From start to finish, what goes into an eco-friendly souvenir has an impact on buyers.

March 15, 2024

Going “green” and being mindful of the planet’s resources is spilling into the way people shop for others and choose souvenirs from the places they visit. A growing number of visitors want to know their souvenirs were thoughtfully provided; and they’re paying close attention to how they’re sourced, how they’re made and how they’re packaged.

For this reason, Ali Mulaga, owner of Green & Bean Boutique in Annapolis, Maryland, has created an entire gift shop dedicated to brands that focus on conservation and ethically sourcing materials. She estimates her 1,200-square-foot shop is home to more than 40 brands, all known for their eco-consciousness.

Mulaga is sure to feature profiles of all the brands she carries on the store’s website to detail their commitment to a greener way of life. She also calls out the causes they hold near and dear to their hearts, shows how they are giving back and highlights their global impact.

For instance, nonprofits like Anchal use female designers in India to create one-of-a-kind quilts, pillows, apparel, home accessories and travel bags using 100% recycled vintage-cotton saris, certified organic cotton and low-impact and natural plant dyes, according to the website. In return, the women are paid fair wages and given education and health services.

Another example, TBCo., has spared 800,000 garments from being sent to landfills only to be turned into scarves, blankets, pajamas and other wearables and home accents, according to the company’s website. And it donates 2% of every purchase to charities that protect the planet.

“People really like seeing things made with recycled materials because I think we’re all really concerned about trash,” Mulaga shares.

Material matters

Product manufacturers are taking note of this trend, paying more attention to the materials that go into products as well as the causes they support with their corporate dollars.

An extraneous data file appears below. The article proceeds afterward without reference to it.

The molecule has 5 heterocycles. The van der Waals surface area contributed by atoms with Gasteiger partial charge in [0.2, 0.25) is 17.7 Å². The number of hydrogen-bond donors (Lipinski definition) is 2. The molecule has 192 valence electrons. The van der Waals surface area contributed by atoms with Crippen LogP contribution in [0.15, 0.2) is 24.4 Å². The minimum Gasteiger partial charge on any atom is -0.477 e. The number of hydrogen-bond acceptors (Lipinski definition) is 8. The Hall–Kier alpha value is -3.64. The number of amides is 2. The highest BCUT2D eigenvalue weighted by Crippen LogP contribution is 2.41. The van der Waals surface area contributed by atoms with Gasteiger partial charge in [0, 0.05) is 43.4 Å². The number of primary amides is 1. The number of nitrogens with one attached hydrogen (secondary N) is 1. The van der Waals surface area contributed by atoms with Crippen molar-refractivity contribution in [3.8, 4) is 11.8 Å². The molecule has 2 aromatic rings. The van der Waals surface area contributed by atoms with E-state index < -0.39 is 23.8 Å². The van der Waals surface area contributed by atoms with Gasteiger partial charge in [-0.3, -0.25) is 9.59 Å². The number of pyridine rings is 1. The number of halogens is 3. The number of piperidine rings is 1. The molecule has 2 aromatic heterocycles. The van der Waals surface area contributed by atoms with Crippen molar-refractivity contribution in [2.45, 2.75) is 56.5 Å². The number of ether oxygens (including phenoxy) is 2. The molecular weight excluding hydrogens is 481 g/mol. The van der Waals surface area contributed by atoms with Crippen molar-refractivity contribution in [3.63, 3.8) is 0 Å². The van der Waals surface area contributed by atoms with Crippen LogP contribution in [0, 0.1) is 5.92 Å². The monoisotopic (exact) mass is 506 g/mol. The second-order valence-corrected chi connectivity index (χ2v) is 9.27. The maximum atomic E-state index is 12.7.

Connor Atkins, marketing representative for The RGU Group in Winston-Salem, North Carolina, explains the company known for selling plush souvenirs has always been interested in creating a “robust, eco-friendly product.”

The wholesaler took a step forward in 2023 when it introduced its line of 100% recycled Graffiti Teddies, each one made from 15 half-liter plastic bottles, Atkins notes.

“The entire RGU team believes in the importance of environmental stewardship, and this is one very crucial step forward for us,” he says.

He adds that the 10-inch teddy bears are “100% GRS (Global Recycled Standard) certified, meaning that every component, along the entire downstream supply chain, is recycled.”

Another company quite literally taking steps to ensure the health of the planet is Conscious Step, which sells socks, sweatshirts and candles made of materials that are kind to the Earth.

Additionally, the team works with “17 nonprofit partners fighting for some of the world’s most important conservation causes, like saving endangered species, protecting rainforests and restoring oceans,” says Madeleine Green, the company’s marketing and advertising manager.

To date, Conscious Step has donated more than $1.1 million to charity partners since its inception with $1 per sock, $1 per candle and $5 per sweatshirt donated to its respective cause for every item sold, Green notes.